EARLY HISTORY OF THE U.S. COURT SYSTEM – Part 1
There are three branches of our federal government, designed to operate under a system of “checks and balances” – each limiting the power of the other. The legislative, executive and judicial arms of government all play a unique role.
The courts of the United States, both today and throughout history, have been instruments of constitutional government, helping to bind a diverse population together. Indeed, delivering justice in America has changed little since our Founding Fathers first developed a national judiciary in 1789.
In that year, Congress designed a blueprint consisting of two administratively separate systems, the federal and the state. Since then, our judiciary has continued to evolve as an independent—yet co-equal—partner to Congress and the President. Our founding fathers largely followed English precedents when making our laws and our judicial system. They understood the importance of having an independent Judiciary – a distinct and separate branch of the federal government.
Because the original Thirteen Colonies had followed English legal precedent, they already had their own comprehensive court system in place. However, in the years following the end of the American Revolution, lawmakers such as George Washington and James Madison began to turn away from English Common Law and sought a distinctly American legal program. The following three milestones helped determine its shape:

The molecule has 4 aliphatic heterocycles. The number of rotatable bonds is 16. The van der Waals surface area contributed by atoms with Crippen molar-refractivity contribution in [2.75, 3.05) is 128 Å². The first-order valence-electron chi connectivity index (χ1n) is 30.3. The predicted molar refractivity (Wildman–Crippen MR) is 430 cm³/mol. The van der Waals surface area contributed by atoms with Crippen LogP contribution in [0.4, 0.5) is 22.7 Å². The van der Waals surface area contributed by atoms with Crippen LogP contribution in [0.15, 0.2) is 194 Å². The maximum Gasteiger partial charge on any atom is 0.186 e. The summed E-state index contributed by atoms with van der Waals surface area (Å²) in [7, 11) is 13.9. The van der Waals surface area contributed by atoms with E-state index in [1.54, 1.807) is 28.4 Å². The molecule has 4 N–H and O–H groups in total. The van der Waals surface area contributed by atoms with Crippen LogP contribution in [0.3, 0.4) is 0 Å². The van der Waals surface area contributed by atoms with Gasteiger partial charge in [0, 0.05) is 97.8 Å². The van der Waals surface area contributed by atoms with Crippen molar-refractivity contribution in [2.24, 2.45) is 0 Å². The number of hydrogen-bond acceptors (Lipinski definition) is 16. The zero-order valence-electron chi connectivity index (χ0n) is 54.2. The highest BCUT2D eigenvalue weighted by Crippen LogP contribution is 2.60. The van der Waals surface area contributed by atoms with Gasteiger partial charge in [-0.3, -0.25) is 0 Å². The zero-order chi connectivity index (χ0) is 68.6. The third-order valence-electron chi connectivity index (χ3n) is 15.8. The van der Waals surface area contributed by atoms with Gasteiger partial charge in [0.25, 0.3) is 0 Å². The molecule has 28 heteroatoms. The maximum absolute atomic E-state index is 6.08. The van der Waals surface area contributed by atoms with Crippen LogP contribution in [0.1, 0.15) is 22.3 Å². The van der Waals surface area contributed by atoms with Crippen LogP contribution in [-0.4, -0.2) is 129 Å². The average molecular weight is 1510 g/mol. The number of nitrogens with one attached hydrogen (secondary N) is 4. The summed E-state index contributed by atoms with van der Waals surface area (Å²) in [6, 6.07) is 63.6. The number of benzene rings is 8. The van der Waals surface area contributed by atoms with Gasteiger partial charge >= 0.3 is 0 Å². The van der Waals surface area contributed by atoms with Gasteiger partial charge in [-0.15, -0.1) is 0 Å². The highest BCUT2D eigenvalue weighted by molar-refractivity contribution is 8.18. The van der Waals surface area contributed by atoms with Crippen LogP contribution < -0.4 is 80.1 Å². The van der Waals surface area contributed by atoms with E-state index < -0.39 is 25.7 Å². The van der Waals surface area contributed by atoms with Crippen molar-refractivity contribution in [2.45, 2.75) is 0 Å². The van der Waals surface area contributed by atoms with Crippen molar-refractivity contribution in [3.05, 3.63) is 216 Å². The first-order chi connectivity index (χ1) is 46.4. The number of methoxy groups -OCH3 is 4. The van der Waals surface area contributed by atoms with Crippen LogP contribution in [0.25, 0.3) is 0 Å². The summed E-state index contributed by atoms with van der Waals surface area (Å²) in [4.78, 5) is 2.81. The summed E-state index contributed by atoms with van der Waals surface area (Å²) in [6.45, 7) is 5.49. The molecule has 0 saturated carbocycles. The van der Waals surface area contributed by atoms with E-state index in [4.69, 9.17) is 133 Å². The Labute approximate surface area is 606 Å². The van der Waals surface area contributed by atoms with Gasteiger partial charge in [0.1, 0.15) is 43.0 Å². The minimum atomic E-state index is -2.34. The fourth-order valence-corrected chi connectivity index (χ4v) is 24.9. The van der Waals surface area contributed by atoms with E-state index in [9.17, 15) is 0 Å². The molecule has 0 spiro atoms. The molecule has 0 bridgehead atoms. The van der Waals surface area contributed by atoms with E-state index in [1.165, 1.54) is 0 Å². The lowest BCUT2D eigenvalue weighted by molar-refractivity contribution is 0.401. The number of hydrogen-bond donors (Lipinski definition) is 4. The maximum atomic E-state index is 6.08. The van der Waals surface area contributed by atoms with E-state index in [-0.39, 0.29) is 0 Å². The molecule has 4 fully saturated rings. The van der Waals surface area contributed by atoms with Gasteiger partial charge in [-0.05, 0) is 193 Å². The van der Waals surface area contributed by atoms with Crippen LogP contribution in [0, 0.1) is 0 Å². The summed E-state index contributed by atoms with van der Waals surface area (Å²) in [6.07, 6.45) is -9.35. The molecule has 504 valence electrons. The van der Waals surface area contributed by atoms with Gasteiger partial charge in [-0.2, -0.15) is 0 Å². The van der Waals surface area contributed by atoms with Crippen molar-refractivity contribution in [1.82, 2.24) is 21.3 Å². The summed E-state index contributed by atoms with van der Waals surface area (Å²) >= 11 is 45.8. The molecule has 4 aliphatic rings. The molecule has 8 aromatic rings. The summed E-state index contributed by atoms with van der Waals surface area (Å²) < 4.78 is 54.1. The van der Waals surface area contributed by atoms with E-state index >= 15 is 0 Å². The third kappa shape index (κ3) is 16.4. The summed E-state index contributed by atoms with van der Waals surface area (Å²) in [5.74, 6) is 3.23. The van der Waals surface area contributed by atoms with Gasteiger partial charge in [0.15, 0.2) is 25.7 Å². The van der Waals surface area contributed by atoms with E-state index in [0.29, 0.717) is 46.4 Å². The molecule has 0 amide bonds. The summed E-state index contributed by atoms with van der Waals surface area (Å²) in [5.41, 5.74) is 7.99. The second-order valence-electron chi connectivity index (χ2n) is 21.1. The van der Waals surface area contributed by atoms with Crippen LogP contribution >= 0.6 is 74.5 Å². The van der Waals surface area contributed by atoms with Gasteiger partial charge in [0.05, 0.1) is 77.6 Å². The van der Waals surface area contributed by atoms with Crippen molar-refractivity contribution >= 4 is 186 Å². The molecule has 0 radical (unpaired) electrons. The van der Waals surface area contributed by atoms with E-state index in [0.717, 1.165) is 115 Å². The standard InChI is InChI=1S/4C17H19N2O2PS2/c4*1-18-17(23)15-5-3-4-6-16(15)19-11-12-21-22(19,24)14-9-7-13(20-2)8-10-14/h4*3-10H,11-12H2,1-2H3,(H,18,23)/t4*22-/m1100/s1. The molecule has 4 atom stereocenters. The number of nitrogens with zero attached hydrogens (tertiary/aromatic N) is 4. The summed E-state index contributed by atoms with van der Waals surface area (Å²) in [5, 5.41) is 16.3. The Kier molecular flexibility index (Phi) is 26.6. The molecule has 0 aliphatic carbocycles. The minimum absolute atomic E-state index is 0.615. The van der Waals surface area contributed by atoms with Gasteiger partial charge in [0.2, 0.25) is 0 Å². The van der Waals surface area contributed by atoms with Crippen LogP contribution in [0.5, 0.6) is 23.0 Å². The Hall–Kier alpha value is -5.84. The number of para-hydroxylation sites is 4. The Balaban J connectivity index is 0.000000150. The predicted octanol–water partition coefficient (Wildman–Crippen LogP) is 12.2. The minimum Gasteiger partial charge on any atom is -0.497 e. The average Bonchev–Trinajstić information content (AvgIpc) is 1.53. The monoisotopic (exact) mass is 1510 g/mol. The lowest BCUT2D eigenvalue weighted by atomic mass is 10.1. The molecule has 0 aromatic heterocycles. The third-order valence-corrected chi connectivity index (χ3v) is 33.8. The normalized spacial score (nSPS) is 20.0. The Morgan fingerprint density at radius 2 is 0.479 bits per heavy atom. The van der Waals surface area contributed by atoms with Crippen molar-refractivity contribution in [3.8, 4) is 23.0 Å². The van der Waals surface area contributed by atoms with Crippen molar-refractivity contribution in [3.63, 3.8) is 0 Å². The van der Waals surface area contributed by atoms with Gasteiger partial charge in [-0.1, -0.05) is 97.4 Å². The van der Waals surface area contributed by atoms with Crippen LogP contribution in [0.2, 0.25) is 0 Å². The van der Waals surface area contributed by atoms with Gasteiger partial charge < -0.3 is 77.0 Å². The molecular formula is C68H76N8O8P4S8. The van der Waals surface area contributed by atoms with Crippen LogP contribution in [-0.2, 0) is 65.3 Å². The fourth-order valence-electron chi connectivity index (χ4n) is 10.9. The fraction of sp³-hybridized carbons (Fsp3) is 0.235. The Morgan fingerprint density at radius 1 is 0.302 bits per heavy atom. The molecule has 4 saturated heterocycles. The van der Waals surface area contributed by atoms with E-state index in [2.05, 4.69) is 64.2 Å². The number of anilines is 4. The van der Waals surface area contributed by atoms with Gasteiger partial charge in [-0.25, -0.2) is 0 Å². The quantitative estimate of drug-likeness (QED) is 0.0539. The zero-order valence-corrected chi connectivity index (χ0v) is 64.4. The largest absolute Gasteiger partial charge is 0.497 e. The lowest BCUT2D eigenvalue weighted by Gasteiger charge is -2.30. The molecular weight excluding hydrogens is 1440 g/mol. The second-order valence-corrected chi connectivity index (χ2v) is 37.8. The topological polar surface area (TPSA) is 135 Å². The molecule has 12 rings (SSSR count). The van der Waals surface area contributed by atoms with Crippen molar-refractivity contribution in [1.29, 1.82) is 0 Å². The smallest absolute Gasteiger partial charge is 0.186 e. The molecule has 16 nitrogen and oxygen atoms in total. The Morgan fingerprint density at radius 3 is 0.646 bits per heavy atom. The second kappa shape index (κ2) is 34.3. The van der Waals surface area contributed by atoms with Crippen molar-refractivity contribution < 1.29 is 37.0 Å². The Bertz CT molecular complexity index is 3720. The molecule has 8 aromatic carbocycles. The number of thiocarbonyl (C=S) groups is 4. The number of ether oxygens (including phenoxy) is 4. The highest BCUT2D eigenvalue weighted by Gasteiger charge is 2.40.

- Philadelphia’s Constitutional Convention of 1787
- The United States Constitution, ratified in 1788
- The Judiciary Act of 1789
The Constitutional Convention included delegates who argued intensely how to frame the proposed U.S. Constitution, which would form the backdrop for the new republic. Lawmakers also hoped to structure a national judiciary, but factional fighting created fierce debate.
Two distinct blocs opposed each other. The first, the Federalists, favored a strong national government. They were concerned that the rights of 13 separate states might supersede a single national standard.
The second bloc, the Antifederalists, supported states’ rights. They were fearful that a dominant federal judiciary would restrict the jurisdiction of individual states and local communities. Unhappy with a proposed three-tier federal judiciary by the Federalists, they offered an alternative: state courts serving as trial and appellate courts, with a federal supreme court to hear final appeals.
The United States Constitution, the highest law of the land, did not settle all the legal questions discussed at the Convention. In fact, it presented only a brief sketch of the new nation’s court system. However, it did establish a unique American institution—the Supreme Court or court of last resort.
Each Supreme Court Justice was assigned to one of these three circuits, and was required to periodically go to a city in each state in the circuit and hold a circuit court in combination with the district judge of that state. “Circuit riding” by judges lasted for 101 years, and judges often spent more time on the circuit than on their district court duties.
The Judiciary Act was a milestone in the history of the American court system. It established our decentralized federal judiciary and helped unite a geographically dispersed nation with a consistent system of federal law.